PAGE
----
MBC Ministerial Services intentional about linking pastors with churches
By Allen Palmeri
December 9, 2004
JEFFERSON CITY – Missouri Baptist Convention (MBC) Associate Executive Director Kenny Qualls, in guiding the Ministerial Services Task Force, is looking forward to the day in 2005 when a Ministerial Services Specialist will be hired as an advocate for pastors in several important areas.
“It (Ministerial Services) wears many hats, but all of those hats have the same label of helping the local church be healthy,” Qualls said.
One of the many goals of Ministerial Services is to walk in-step with LifeWay’s Transitional Pastor ministry program, Qualls said. An Aug. 15-18 training session at the Baptist Building is designed so that the current supply of 25 trained transitional pastors in Missouri can grow to 100.
Transitional is a better word than interim, Qualls said, in that it more accurately describes what Ministerial Services wants to accomplish in the local church when a pastor leaves.
“Transitional is a very intentional word because it says we want the church to continue to go forward,” Qualls said. “We’re just not going to take a pause until we get the next pastor. We want to make the church even healthier and stronger in between pastors.”
The Ministerial Services Task Force, a group of nine men from around the state, has been meeting every other month as a means of laying a foundation for a Ministerial Services Specialist. As pastors and directors of missions, the members of the task force have mentored many young men in the ministry, Qualls said. Another key person who relates to Ministerial Services is MBC Leadership Development Specialist Monty Hale.
“There is just a natural bridge between what Ministerial Services does and what Monty Hale does in the area of leadership,” Qualls said. “Healthy churches have healthy leaders. Those two areas will really walk hand-in-hand together, but there is enough distinctiveness that it would be too much for one individual to do.”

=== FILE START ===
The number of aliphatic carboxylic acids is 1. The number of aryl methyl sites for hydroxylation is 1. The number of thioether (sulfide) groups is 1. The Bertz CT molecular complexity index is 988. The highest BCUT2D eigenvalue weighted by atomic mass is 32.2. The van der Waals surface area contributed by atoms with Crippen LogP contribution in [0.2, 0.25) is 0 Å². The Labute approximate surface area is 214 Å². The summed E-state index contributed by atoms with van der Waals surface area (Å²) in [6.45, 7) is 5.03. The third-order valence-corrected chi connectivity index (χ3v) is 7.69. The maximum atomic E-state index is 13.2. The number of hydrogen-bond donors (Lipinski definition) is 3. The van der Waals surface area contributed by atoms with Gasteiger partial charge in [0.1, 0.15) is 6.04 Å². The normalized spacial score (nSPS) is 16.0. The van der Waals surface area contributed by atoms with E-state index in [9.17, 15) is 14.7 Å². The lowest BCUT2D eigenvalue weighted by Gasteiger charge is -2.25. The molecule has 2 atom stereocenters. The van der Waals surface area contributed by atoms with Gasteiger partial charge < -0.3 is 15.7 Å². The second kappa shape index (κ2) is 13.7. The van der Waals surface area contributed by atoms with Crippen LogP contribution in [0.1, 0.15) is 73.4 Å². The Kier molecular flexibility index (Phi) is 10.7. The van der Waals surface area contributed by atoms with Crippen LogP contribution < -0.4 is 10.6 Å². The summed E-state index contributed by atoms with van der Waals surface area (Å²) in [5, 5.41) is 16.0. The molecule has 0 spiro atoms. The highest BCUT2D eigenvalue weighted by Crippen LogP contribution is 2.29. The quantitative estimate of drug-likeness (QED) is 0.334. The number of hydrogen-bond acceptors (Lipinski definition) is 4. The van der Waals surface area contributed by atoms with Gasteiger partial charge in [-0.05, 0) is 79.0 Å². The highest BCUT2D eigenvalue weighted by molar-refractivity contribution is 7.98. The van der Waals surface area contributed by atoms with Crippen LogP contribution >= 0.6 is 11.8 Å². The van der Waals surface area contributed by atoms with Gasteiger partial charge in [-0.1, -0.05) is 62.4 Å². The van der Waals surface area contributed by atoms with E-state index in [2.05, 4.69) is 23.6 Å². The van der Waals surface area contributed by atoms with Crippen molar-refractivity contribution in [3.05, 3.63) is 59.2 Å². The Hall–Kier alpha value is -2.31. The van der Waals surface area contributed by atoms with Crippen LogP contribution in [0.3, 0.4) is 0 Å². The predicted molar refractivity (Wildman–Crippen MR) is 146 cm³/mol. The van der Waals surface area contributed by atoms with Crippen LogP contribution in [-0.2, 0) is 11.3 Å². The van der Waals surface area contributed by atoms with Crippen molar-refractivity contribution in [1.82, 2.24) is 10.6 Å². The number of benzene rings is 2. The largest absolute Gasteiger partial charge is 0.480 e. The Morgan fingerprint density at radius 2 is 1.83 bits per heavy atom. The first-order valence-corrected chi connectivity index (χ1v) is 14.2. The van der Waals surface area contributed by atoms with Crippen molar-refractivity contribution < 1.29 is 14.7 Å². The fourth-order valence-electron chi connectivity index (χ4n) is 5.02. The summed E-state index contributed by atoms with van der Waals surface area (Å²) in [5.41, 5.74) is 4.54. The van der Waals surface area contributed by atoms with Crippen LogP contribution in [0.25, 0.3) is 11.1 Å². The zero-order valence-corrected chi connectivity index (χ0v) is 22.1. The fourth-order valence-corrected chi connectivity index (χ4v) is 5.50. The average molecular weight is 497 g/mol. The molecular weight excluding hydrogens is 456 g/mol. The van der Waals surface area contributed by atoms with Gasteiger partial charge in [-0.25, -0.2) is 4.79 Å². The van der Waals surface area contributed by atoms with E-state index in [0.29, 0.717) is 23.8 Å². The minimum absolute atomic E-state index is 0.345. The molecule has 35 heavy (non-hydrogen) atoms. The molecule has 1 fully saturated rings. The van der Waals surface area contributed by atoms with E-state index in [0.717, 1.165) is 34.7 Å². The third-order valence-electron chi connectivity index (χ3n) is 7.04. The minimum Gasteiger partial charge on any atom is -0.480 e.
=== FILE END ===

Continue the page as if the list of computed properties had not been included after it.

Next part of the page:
Pastors can turn to Ministerial Services for counseling, help with conflict resolution and help in the event that the pastor is terminated, Qualls said. Ministerial Services also receives resumes and sends out resumes to churches that request them. Churches in need of supply pastors can also contact Ministerial Services for a preacher on a particular date, Qualls said.
“It’s a multi-faceted ministry,” he said.
The task force, as it is structured now, is designed to help churches who need to form a pulpit search committee. Once a new man is called to a church, he can attend an orientation session for new ministers set for April at the Baptist Building. Qualls said he hopes 50 new pastors will attend.
Transitional pastors who are recommended by the Ministerial Services Task Force are required to sign off on the 2000 Baptist Faith & Message, Qualls said, ensuring that MBC pastors maintain a theological perspective that does not come into conflict with the Southern Baptist Convention.
“We want to do as much as we possibly can to guarantee to our Southern Baptist churches in Missouri that if they receive a name from us or a resume from us or a supply pastor from us, that it is someone who holds to the doctrines we hold to; but it is up to the local church to check with people,” Qualls said.
Qualls summarized the thrill of being a part of the Ministerial Services Task Force as members continue to strengthen relationships in all eight regions of the state.
“It is really exciting when, in a small way, the Ministerial Services office can help introduce a potential pastor to a church,” he said.